Blake Margolis, the mayor of Rowlett, says he will keep operating as normal until the bill is clarified or until there’s guidance from the city attorney.
“Unfortunately, this bill will be tested in court, probably over many different cases, because of the ambiguity of the bill,” Margolis said.
He adds that this “undermines local democracy” because residents elect local leaders to be their voice in their communities.
“There’s a number of things that basically we cannot preempt the state on now through HB 2127,” Margolis said. “But there are also very important ordinances behind these codes that were created for a reason. Kind of like the National Fire Code; every code in the National Fire Code was created because something happened that resulted in the creation of that code… It’s unfortunate, because when you attack local control, you attack the people who live in those communities, and their ability to make their voices heard through the representatives that they elect, like me.”
Gerard Hudspeth, the mayor of Denton, is more open to the measure, saying “local control is important, but it’s not limitless.” He used an example of his own city to explain why.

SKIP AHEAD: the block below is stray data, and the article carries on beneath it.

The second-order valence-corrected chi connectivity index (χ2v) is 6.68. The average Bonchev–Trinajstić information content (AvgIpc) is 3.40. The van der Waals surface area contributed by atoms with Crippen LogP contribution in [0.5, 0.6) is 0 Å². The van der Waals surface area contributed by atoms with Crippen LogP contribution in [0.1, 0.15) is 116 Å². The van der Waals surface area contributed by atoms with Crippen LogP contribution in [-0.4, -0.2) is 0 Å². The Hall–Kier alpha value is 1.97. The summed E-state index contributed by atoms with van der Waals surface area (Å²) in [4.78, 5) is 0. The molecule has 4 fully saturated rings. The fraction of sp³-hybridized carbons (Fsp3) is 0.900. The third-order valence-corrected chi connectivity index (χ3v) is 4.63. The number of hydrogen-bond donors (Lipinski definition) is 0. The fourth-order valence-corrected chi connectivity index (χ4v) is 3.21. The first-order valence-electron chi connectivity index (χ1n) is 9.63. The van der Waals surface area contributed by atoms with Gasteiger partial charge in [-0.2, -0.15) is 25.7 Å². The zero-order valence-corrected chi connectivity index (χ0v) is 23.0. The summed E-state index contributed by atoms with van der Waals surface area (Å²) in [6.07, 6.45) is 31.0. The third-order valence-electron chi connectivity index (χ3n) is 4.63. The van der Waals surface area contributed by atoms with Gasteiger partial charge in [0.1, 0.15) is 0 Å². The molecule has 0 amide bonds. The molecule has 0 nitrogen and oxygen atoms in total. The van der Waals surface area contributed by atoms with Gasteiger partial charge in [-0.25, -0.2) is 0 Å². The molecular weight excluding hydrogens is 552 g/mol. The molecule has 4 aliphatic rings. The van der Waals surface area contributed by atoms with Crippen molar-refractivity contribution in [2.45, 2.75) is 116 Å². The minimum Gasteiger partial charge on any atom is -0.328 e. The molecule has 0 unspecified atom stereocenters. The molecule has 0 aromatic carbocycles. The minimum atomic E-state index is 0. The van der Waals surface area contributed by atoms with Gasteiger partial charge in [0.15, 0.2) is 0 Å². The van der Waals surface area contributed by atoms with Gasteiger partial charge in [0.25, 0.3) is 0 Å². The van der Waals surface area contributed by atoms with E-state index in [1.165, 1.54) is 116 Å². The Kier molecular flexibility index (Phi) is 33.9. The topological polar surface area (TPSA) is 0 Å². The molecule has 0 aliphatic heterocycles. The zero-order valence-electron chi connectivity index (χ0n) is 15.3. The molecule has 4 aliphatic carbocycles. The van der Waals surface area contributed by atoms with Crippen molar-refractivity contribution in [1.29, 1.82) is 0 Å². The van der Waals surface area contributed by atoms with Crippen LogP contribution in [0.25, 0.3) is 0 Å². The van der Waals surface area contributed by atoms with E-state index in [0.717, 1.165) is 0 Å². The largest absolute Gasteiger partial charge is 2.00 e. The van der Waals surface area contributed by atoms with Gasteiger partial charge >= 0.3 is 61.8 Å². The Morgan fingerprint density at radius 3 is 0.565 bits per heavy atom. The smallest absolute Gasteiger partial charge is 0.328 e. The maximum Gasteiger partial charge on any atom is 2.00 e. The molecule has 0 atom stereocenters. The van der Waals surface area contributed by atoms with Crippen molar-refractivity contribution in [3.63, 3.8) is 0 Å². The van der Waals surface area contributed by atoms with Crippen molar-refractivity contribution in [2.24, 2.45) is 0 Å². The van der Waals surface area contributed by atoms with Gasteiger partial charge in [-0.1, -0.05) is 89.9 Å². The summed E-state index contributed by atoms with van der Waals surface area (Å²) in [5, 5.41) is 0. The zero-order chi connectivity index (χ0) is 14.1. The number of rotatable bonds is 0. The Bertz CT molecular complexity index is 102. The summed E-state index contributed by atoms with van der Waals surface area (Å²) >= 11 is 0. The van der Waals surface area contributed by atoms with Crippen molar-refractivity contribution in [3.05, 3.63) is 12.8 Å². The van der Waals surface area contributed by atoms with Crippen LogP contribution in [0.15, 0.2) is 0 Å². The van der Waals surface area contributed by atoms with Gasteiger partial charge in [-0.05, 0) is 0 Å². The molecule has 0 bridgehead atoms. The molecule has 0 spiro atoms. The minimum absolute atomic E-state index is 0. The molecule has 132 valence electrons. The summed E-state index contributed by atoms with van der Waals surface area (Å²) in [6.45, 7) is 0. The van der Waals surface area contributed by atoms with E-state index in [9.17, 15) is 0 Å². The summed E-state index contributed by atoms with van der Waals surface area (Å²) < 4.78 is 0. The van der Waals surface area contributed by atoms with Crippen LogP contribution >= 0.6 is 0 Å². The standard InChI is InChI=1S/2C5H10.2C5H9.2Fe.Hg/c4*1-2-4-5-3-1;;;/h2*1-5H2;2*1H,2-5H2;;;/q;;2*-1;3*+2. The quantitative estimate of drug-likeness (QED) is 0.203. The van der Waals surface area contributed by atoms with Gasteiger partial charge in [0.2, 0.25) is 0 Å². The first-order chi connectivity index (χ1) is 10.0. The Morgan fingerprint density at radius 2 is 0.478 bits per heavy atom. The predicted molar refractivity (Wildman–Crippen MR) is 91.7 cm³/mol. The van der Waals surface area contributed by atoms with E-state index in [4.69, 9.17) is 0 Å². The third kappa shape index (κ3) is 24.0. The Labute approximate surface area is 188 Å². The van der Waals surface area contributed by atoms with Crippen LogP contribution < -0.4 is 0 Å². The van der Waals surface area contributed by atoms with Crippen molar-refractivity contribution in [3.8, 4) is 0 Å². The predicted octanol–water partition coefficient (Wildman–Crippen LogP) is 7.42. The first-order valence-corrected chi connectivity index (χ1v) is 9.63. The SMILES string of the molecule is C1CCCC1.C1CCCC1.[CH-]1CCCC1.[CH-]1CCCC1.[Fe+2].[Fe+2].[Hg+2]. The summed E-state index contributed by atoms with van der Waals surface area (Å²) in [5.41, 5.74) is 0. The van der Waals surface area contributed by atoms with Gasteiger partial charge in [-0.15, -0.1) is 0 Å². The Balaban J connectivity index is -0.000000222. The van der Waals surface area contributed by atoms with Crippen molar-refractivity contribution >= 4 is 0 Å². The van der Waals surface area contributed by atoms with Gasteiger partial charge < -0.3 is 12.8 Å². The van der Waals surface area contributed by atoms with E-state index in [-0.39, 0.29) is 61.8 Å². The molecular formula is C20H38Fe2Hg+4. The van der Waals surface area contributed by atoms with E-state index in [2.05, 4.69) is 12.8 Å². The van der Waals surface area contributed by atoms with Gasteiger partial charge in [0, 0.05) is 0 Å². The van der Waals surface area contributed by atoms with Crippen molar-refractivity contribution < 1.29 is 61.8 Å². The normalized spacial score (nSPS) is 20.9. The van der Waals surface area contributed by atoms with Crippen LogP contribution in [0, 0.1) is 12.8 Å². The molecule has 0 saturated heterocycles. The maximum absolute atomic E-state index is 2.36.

“We passed a resolution, ‘Medicaid for All.’ Well, the city of Denton is not going to fund Medicaid for the entire United States, not in the budget,” Hudspeth said. “Other than how we treat our local employees, we have no control in that space. And so that’s an area where we reached too far, in my estimation, but the majority of the council felt it was the right thing to do to show solidarity… But I just disagreed and dissented in that vote. We need to, as a city, focus on potholes, safety, first responders, taxes, making sure we maintain parks, and we’re sustainable.”
Hudspeth agrees with the other mayors that the bill could take months, if not years, to figure out.
“It’s overly broad and not tailored narrowly,” he said. “Someone has to be the decision maker on whether this is applied correctly or not… We’ll manage it as best we can.”
Fuller says this will impact Texans more than it will city governments.
“My residents cannot compete in the voice of influence at the state of Texas with big business lobby groups,” he said. “And they’re the voice that we all say we care about, even our state legislators. They all say that we care about the voice of the little guy. Well, right now, I don’t think that we’re respecting the little guy... It’s not cities, it’s the residents in my community who have lost their voice with a governing body that sets those ordinances and laws and whatnot that impact their day-to-day life greater than any other governing agency.”
Hamer, with the Texas Association of Business, says the law is a win-win for cities and the state.
“I believe over time, even some of the mayors that today are critical will come to see this bill as something that is beneficial for their cities,” he said. “This bill is going to age like a fine wine; it’s going to get better over time.”
And for those out under the Texas sun, at least one construction manager says this law won’t impact the way he treats his employees.
“I’ve been an employee in days gone by. I know what abuse looks like. I won’t be that guy,” Anderson said.